David Haye wants Vitali Klitschko fight after Dereck Chisora win
David Haye challenged WBC heavyweight champion Vitali Klitschko after a stunning fifth-round knockout of Dereck Chisora at Upton Park.
The 31-year-old is desperate to fight the Ukrainian, but believes his demolition of Chisora may give Klitschko second thoughts.
"It was a scary message," he said. "I'd be surprised if he wants to fight now."
But Klitschko's manager Bernd Boente later said a fight between the pair was unlikely, citing other commitments.
"As expected, Haye was too quick and too slick for the ponderous Chisora, although the manner of the victory will have surprised some. Chisora has sturdy whiskers and it took a magnificent barrage from Haye to put him away. Vitali, were you watching? But perhaps more important were the hugs and smiles after the dust had settled - this wasn't, as some had predicted, the end of boxing as we know it but just an entertaining fight."
Nonetheless Haye says he will continue to pursue a fight against the 40-year-old.
"He (Vitali) will no doubt fight some chump and then retire to be a politician. If he wants to fight me then I'm ready," added Haye.
But Boente mocked the suggestion Vitali, who faces Manuel Charr in Moscow on 8 September, is running scared saying Haye was the one continuing to turn down a showdown between the pair.
And while Boente insisted Klitschko's priorities lie elsewhere, he refused to close the door on a showdown with Haye completely.
"After fighting Manuel Charr, Vitali goes on the campaign trail for parliamentary election in the Ukraine. He's the leader for the opposition, UDAR," said Boente.
"Should he be elected on 28 October then he will probably stop boxing. For him politics is the future - he wants to fight for democracy.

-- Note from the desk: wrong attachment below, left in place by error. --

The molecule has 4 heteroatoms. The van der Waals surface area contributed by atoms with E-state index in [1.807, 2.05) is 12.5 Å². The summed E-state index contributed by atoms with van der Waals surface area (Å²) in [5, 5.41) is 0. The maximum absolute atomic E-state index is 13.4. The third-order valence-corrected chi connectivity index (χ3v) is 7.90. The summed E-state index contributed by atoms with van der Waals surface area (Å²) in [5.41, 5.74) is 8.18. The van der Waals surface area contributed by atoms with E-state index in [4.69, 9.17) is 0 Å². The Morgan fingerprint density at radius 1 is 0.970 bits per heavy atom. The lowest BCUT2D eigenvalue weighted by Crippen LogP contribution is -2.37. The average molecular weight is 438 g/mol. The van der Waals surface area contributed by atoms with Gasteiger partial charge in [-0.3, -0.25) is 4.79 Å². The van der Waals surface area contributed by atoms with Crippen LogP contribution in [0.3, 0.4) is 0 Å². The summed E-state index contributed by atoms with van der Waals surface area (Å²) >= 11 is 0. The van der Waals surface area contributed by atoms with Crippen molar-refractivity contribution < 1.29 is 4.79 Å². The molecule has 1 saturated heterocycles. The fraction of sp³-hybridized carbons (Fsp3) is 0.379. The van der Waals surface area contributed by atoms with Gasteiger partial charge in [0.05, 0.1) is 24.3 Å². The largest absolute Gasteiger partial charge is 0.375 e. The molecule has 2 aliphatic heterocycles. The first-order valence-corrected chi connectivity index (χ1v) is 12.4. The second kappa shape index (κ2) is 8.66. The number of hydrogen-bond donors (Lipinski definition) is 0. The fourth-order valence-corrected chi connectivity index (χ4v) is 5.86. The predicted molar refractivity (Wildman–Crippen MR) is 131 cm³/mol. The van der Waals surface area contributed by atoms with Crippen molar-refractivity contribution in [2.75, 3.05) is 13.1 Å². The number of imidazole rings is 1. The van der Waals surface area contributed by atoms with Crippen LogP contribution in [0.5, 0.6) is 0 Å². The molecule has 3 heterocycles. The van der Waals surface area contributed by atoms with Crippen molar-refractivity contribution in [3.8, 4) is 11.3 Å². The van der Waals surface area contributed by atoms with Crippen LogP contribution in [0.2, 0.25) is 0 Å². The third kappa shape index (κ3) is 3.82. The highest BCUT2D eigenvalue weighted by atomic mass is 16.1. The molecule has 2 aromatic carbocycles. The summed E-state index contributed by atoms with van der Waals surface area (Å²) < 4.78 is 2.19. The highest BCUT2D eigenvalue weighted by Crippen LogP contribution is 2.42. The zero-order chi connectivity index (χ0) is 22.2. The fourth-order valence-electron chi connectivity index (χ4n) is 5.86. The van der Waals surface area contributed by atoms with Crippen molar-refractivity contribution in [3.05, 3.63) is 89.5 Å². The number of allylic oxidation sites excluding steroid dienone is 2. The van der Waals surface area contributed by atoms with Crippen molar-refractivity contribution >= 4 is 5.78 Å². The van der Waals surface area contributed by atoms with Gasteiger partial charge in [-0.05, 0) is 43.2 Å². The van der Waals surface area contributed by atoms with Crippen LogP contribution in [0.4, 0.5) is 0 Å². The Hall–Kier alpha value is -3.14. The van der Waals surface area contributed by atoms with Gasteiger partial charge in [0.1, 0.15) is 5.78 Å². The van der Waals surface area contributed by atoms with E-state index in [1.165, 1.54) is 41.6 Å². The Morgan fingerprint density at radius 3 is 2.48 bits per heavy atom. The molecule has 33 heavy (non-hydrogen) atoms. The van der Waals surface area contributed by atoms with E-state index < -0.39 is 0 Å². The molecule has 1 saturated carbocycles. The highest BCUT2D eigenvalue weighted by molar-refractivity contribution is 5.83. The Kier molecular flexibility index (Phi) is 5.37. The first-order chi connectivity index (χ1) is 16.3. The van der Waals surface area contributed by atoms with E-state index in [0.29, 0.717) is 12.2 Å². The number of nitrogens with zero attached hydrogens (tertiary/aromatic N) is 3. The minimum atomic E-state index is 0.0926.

"But even if he's elected, maybe he will want to have a farewell fight. At the moment David Haye means nothing to us and Vitali is definitely not afraid of fighting him."
Haye controlled the fight against Chisora, as he dominated the ring with some fast footwork and caught his opponent with some stinging shots.
He floored his rival with a brutal left-hook, right-hand combination in the fifth and, as Chisora stumbled to his feet, he unloaded three more right hooks and two lefts to finish the fight in style.
The manner of the knockout was explosive and delighted Haye - who was quick to pay tribute to Chisora.
"Chisora has one of the best chins I've hit," Haye said. "I was hitting him with shots that would normally put people away - but he kept coming.
"I didn't give him much respect before the fight but that is the way boxing is.
"He gave me a lot harder night than I anticipated. I thought the fight would be over in a couple of rounds.
"I had to dig deep in there and I had to do what good fighters do to win."
The build-up to the fight was controversial following the pair's much-publicised brawl after a news conference in Munich in February 2012.
The British Boxing Board of Control refused to sanction the contest, meaning the Luxembourg Boxing Federation staged it instead.
And Haye believes the bout should be remembered for the right reasons, with both fighters staying out of trouble and embracing at the end.
"This was one of the best British boxing matches in recent years," Haye added.
"There was a lot of beef beforehand, we put our lives on the line in there but credit to Dereck Chisora. I believe he will go on to great things."
Chisora agreed it was a good contest - and vowed to bounce back from the disappointment of defeat.
He said: "That was a great fight. I got caught, I don't know what with, but it was a great shot. This is boxing - there has to be one winner. I will come back."